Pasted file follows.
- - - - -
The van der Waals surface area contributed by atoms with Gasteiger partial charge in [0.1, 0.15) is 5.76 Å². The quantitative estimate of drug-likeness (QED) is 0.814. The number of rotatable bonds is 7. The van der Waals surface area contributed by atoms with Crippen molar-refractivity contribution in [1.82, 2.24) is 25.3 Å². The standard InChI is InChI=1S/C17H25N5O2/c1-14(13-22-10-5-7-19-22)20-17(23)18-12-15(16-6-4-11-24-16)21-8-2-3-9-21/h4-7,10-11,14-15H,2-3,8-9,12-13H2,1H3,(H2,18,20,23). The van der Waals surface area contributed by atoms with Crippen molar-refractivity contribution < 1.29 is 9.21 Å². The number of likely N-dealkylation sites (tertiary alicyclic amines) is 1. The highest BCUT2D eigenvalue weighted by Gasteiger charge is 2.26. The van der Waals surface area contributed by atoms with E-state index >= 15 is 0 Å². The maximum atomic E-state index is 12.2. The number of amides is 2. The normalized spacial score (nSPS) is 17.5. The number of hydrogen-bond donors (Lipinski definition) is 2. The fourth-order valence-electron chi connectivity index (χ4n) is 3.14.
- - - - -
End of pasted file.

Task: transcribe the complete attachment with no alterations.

The van der Waals surface area contributed by atoms with Gasteiger partial charge in [0.1, 0.15) is 5.76 Å². The quantitative estimate of drug-likeness (QED) is 0.814. The number of rotatable bonds is 7. The van der Waals surface area contributed by atoms with Crippen molar-refractivity contribution in [1.82, 2.24) is 25.3 Å². The standard InChI is InChI=1S/C17H25N5O2/c1-14(13-22-10-5-7-19-22)20-17(23)18-12-15(16-6-4-11-24-16)21-8-2-3-9-21/h4-7,10-11,14-15H,2-3,8-9,12-13H2,1H3,(H2,18,20,23). The van der Waals surface area contributed by atoms with Crippen molar-refractivity contribution < 1.29 is 9.21 Å². The number of likely N-dealkylation sites (tertiary alicyclic amines) is 1. The highest BCUT2D eigenvalue weighted by Gasteiger charge is 2.26. The van der Waals surface area contributed by atoms with E-state index >= 15 is 0 Å². The maximum atomic E-state index is 12.2. The number of amides is 2. The normalized spacial score (nSPS) is 17.5. The number of hydrogen-bond donors (Lipinski definition) is 2. The fourth-order valence-electron chi connectivity index (χ4n) is 3.14.